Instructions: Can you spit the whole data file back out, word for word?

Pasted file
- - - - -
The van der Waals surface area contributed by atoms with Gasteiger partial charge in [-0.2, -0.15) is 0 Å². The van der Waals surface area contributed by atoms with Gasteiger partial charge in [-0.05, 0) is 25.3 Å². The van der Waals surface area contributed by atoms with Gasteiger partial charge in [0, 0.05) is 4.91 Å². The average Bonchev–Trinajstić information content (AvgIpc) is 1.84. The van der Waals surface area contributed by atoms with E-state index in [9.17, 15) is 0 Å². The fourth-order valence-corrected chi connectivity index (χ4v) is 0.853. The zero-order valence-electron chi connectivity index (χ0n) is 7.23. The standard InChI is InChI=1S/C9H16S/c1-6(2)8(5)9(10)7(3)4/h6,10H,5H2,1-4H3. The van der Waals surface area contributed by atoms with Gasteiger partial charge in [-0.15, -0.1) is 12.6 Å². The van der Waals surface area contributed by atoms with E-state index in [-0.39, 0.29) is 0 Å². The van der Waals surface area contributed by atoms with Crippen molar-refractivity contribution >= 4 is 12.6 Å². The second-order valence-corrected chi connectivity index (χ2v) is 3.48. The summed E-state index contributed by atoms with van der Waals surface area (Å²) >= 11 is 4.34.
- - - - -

The van der Waals surface area contributed by atoms with Gasteiger partial charge in [-0.2, -0.15) is 0 Å². The van der Waals surface area contributed by atoms with Gasteiger partial charge in [-0.05, 0) is 25.3 Å². The van der Waals surface area contributed by atoms with Gasteiger partial charge in [0, 0.05) is 4.91 Å². The average Bonchev–Trinajstić information content (AvgIpc) is 1.84. The van der Waals surface area contributed by atoms with E-state index in [9.17, 15) is 0 Å². The fourth-order valence-corrected chi connectivity index (χ4v) is 0.853. The zero-order valence-electron chi connectivity index (χ0n) is 7.23. The standard InChI is InChI=1S/C9H16S/c1-6(2)8(5)9(10)7(3)4/h6,10H,5H2,1-4H3. The van der Waals surface area contributed by atoms with Gasteiger partial charge in [-0.15, -0.1) is 12.6 Å². The van der Waals surface area contributed by atoms with E-state index in [-0.39, 0.29) is 0 Å². The van der Waals surface area contributed by atoms with Crippen molar-refractivity contribution >= 4 is 12.6 Å². The second-order valence-corrected chi connectivity index (χ2v) is 3.48. The summed E-state index contributed by atoms with van der Waals surface area (Å²) >= 11 is 4.34.